Travel Reference
In-Depth Information
O Leerie, I'll go round at night and light the lamps with you!
I must not omit to mention the fine pair of lamps in Charlotte Street, near Bertorelli's, and
the two in Breams Buildings, off Chancery Lane.
At one time, as I have already mentioned, the London streets had a wondrous collection
of lamps of all sorts, including those suspended from public houses and shops. These were
heavy lamps that required a team of men to install them, with a fixing deep into the brick-
work. Pharmacies in particular favoured them; of those still remaining, the one outside
Meacher, Higgins and Thomas in Crawford Street, Marylebone, is a fine specimen, with
panes of red, yellow, and blue glass. This illustration is of the lamp on Islington Green. In
its heyday, this must have been very satisfying to look upon, though it is composed of very
simple elements - a deep plinth, a few mouldings, curving leaves of acanthus, and a pat-
tern of smaller leaves below the fluted stem. The last-century iron founders could do this
sort of thing easily. Compare this with the poverty-stricken ones recently erected in vari-
ous parts of Westminster, pathetic affairs which, incidentally, displaced in the parish of St
Martin-in-the-Fields those charming lamps, sixty-odd-years-old ones, which had the car-
touche of St Martin dividing his cloak with the beggar - a pleasing touch impossible today.
In front of the Islington Green lamp is a horse trough, itself a relic of a vanished age. These
troughs, often with a biblical inscription, were installed all over London. One or two are
still used - for example, the trough on Euston Road by the side of St Pancras Station and,
more particularly, the beautifully kept cattle trough in Wellington Place, St John's Wood.
Beautifully kept because the brass work is always polished and the water clean and, on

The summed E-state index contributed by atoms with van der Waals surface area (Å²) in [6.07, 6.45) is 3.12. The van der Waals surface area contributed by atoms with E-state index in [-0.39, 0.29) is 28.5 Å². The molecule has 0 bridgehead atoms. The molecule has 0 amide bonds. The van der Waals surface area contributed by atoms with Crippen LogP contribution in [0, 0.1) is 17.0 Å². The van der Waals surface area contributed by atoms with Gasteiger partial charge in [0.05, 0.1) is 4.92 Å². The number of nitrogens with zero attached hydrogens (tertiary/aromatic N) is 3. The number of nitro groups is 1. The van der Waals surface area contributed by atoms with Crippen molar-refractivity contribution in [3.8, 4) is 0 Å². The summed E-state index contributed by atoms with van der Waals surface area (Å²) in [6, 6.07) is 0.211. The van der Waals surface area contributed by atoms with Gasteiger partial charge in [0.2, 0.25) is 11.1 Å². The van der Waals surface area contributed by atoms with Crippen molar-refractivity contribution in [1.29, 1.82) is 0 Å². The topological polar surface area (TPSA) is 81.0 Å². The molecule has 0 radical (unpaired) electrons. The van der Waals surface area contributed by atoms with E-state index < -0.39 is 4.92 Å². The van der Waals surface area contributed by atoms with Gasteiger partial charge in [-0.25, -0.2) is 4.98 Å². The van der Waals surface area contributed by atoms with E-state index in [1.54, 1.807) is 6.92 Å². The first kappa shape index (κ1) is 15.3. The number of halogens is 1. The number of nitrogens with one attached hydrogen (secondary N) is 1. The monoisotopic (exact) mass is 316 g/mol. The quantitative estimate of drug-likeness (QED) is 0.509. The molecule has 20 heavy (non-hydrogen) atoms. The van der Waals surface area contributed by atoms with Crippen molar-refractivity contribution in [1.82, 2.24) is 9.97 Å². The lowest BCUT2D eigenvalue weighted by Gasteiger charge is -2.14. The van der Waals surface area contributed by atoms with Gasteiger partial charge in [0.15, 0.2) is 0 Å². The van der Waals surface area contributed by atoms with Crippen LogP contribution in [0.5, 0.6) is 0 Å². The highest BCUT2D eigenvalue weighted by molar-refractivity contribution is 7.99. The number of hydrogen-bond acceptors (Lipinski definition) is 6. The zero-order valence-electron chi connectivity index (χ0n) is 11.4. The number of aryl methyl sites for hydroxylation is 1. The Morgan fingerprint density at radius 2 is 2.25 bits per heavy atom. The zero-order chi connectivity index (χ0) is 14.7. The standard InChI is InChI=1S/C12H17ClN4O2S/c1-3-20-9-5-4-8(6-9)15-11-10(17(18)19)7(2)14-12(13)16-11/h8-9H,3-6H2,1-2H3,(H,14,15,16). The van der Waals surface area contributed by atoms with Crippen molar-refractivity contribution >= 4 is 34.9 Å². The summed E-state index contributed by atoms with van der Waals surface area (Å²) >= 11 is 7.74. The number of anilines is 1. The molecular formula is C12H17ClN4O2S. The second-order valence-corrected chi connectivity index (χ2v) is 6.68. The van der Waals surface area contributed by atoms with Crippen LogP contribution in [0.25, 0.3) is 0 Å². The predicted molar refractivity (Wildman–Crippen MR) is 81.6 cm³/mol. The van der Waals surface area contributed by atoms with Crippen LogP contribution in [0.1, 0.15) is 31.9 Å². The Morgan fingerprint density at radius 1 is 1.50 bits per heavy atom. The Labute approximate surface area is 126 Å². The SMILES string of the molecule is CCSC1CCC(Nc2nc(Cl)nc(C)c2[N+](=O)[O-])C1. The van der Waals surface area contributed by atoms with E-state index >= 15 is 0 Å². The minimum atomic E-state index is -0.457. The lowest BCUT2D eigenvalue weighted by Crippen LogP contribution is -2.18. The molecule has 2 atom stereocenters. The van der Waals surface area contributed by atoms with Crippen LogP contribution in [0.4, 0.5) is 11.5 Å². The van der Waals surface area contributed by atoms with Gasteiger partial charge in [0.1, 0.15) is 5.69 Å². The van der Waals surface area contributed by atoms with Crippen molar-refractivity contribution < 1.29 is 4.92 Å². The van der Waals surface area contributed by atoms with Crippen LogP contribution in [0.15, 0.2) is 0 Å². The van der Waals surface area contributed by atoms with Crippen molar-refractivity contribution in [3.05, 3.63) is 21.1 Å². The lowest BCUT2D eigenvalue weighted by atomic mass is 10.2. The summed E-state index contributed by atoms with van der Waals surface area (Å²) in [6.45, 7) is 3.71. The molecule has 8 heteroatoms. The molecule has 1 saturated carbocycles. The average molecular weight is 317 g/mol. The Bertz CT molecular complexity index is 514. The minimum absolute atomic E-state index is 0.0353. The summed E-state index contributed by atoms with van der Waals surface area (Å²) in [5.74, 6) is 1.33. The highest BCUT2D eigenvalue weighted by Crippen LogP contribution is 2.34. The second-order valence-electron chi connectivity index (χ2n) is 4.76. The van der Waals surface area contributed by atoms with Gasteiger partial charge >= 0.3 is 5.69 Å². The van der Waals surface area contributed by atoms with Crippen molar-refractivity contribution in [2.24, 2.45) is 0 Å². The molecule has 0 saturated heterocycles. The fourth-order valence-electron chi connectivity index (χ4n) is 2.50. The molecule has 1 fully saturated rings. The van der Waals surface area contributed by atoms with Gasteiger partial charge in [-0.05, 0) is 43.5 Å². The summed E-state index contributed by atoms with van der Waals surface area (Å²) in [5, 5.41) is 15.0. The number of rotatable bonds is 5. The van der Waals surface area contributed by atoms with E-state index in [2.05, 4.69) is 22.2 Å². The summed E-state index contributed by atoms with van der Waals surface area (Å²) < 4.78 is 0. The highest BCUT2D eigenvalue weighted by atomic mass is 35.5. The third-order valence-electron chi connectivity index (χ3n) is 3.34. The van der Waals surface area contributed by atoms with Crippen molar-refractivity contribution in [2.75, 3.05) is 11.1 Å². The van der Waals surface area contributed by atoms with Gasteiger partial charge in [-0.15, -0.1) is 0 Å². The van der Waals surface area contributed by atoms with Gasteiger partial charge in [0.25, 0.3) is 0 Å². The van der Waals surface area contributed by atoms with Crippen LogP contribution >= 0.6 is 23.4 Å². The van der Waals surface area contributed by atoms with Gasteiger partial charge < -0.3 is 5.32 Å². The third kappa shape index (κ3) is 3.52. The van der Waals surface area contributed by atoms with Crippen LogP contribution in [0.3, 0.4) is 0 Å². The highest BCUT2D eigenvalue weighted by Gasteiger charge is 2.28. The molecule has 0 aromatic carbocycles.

winter mornings, a man arrives on a bicycle, armed with a long pole which he uses to break
up the ice that has formed on the surface of the water. Wellington Place is also fortunate
enough to possess one of the elegant Victorian letter boxes of London. These pillar-boxes
were not only fine in themselves, they were also admirably adapted to harmonise with Ge-
orgian, Regency, and neo-Classic terraces and villas. To post a letter bearing one of the
'penny reds' of the sixties in one of these boxes was to correspond in style. The inven-
tion of the pillar-box is often popularly, but erroneously, ascribed to Trollope. Actually the
novelist did not invent the letter-box, but he is officially regarded as having introduced it
into the British Postal Service. Long before then, boxes had been used in Paris for the col-
lection of letters, so there was nothing new in the idea when they appeared here in 1852,
the first being put up in Jersey and Guernsey. These were of very simple design. London's
first six boxes appeared in 1855; the first one was erected at the corner of Fleet Street and
Farringdon Street in the spring of that year. It was reproduced in the Illustrated London
News on 24 March 1855, and the caption described it as 'a stove-like design, reminding
one of the latest of the London conduits'. These boxes were rather stove-like, and had a
curving, domed top with a radiating pattern of palm leaves. Such boxes have long since
disappeared, but there is a box in similar style resembling an old register stove, only taller,
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